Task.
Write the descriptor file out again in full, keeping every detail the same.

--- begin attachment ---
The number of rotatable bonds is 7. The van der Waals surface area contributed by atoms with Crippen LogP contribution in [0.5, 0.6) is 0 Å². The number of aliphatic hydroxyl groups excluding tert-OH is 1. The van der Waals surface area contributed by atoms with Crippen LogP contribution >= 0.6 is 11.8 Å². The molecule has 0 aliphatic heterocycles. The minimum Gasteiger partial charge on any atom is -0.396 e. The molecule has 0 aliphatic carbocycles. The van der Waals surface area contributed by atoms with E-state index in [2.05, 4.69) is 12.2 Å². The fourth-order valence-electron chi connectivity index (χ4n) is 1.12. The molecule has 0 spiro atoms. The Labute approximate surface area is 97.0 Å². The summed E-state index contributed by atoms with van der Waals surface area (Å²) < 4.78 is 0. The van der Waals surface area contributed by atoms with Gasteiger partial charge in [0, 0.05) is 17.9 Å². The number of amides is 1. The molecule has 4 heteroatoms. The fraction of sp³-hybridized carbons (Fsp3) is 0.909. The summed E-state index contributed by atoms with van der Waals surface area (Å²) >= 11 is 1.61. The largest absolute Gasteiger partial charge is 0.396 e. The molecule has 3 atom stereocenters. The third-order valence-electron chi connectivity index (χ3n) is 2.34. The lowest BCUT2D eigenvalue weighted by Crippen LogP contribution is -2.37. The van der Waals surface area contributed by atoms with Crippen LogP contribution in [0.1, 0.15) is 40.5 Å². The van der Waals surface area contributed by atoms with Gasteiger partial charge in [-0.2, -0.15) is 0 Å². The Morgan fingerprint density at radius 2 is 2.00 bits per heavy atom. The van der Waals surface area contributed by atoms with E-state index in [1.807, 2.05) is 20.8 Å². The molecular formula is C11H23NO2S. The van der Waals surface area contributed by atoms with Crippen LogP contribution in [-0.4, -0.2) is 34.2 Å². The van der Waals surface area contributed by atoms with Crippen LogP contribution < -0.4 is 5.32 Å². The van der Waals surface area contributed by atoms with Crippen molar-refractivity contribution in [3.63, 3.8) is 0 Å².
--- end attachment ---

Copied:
The number of rotatable bonds is 7. The van der Waals surface area contributed by atoms with Crippen LogP contribution in [0.5, 0.6) is 0 Å². The number of aliphatic hydroxyl groups excluding tert-OH is 1. The van der Waals surface area contributed by atoms with Crippen LogP contribution >= 0.6 is 11.8 Å². The molecule has 0 aliphatic heterocycles. The minimum Gasteiger partial charge on any atom is -0.396 e. The molecule has 0 aliphatic carbocycles. The van der Waals surface area contributed by atoms with E-state index in [2.05, 4.69) is 12.2 Å². The fourth-order valence-electron chi connectivity index (χ4n) is 1.12. The molecule has 0 spiro atoms. The Labute approximate surface area is 97.0 Å². The summed E-state index contributed by atoms with van der Waals surface area (Å²) < 4.78 is 0. The van der Waals surface area contributed by atoms with Gasteiger partial charge in [0, 0.05) is 17.9 Å². The number of amides is 1. The molecule has 4 heteroatoms. The fraction of sp³-hybridized carbons (Fsp3) is 0.909. The summed E-state index contributed by atoms with van der Waals surface area (Å²) >= 11 is 1.61. The largest absolute Gasteiger partial charge is 0.396 e. The molecule has 3 atom stereocenters. The third-order valence-electron chi connectivity index (χ3n) is 2.34. The lowest BCUT2D eigenvalue weighted by Crippen LogP contribution is -2.37. The van der Waals surface area contributed by atoms with Crippen LogP contribution in [0.1, 0.15) is 40.5 Å². The van der Waals surface area contributed by atoms with Gasteiger partial charge in [-0.2, -0.15) is 0 Å². The Morgan fingerprint density at radius 2 is 2.00 bits per heavy atom. The van der Waals surface area contributed by atoms with E-state index in [1.807, 2.05) is 20.8 Å². The molecular formula is C11H23NO2S. The van der Waals surface area contributed by atoms with Crippen LogP contribution in [-0.4, -0.2) is 34.2 Å². The van der Waals surface area contributed by atoms with Crippen LogP contribution < -0.4 is 5.32 Å². The van der Waals surface area contributed by atoms with Crippen molar-refractivity contribution in [3.63, 3.8) is 0 Å².